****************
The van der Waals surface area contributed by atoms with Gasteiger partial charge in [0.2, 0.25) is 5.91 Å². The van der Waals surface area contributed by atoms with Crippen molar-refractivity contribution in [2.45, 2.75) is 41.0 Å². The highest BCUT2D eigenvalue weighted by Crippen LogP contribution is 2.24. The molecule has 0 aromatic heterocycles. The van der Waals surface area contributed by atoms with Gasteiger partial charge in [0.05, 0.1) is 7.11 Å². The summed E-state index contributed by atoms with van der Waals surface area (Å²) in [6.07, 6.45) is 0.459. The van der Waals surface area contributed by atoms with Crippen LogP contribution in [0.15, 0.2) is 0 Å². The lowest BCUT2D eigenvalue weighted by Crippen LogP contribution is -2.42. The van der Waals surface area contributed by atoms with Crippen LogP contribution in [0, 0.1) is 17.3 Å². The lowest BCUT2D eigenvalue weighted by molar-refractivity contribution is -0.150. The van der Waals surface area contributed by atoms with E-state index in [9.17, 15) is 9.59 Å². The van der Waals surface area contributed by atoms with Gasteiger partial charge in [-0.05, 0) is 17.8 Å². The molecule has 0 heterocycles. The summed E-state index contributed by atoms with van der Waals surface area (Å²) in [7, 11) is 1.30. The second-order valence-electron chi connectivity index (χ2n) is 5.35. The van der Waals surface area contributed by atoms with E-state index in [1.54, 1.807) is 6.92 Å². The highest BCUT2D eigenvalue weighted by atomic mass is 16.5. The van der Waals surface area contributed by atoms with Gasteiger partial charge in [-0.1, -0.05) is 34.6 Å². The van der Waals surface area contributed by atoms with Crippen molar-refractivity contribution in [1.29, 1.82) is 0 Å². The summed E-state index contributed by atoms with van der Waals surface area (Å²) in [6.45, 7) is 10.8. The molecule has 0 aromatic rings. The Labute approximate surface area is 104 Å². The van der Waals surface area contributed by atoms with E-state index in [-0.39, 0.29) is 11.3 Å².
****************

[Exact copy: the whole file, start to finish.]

The van der Waals surface area contributed by atoms with Gasteiger partial charge in [0.2, 0.25) is 5.91 Å². The van der Waals surface area contributed by atoms with Crippen molar-refractivity contribution in [2.45, 2.75) is 41.0 Å². The highest BCUT2D eigenvalue weighted by Crippen LogP contribution is 2.24. The molecule has 0 aromatic heterocycles. The van der Waals surface area contributed by atoms with Gasteiger partial charge in [0.05, 0.1) is 7.11 Å². The summed E-state index contributed by atoms with van der Waals surface area (Å²) in [6.07, 6.45) is 0.459. The van der Waals surface area contributed by atoms with Crippen LogP contribution in [0.15, 0.2) is 0 Å². The lowest BCUT2D eigenvalue weighted by Crippen LogP contribution is -2.42. The van der Waals surface area contributed by atoms with Crippen LogP contribution in [0, 0.1) is 17.3 Å². The lowest BCUT2D eigenvalue weighted by molar-refractivity contribution is -0.150. The van der Waals surface area contributed by atoms with E-state index in [9.17, 15) is 9.59 Å². The van der Waals surface area contributed by atoms with Gasteiger partial charge in [-0.05, 0) is 17.8 Å². The molecule has 0 heterocycles. The summed E-state index contributed by atoms with van der Waals surface area (Å²) in [7, 11) is 1.30. The second-order valence-electron chi connectivity index (χ2n) is 5.35. The van der Waals surface area contributed by atoms with E-state index in [1.54, 1.807) is 6.92 Å². The highest BCUT2D eigenvalue weighted by atomic mass is 16.5. The van der Waals surface area contributed by atoms with Gasteiger partial charge in [-0.1, -0.05) is 34.6 Å². The van der Waals surface area contributed by atoms with Crippen molar-refractivity contribution in [1.29, 1.82) is 0 Å². The summed E-state index contributed by atoms with van der Waals surface area (Å²) in [6.45, 7) is 10.8. The molecule has 0 aromatic rings. The Labute approximate surface area is 104 Å². The van der Waals surface area contributed by atoms with E-state index in [-0.39, 0.29) is 11.3 Å².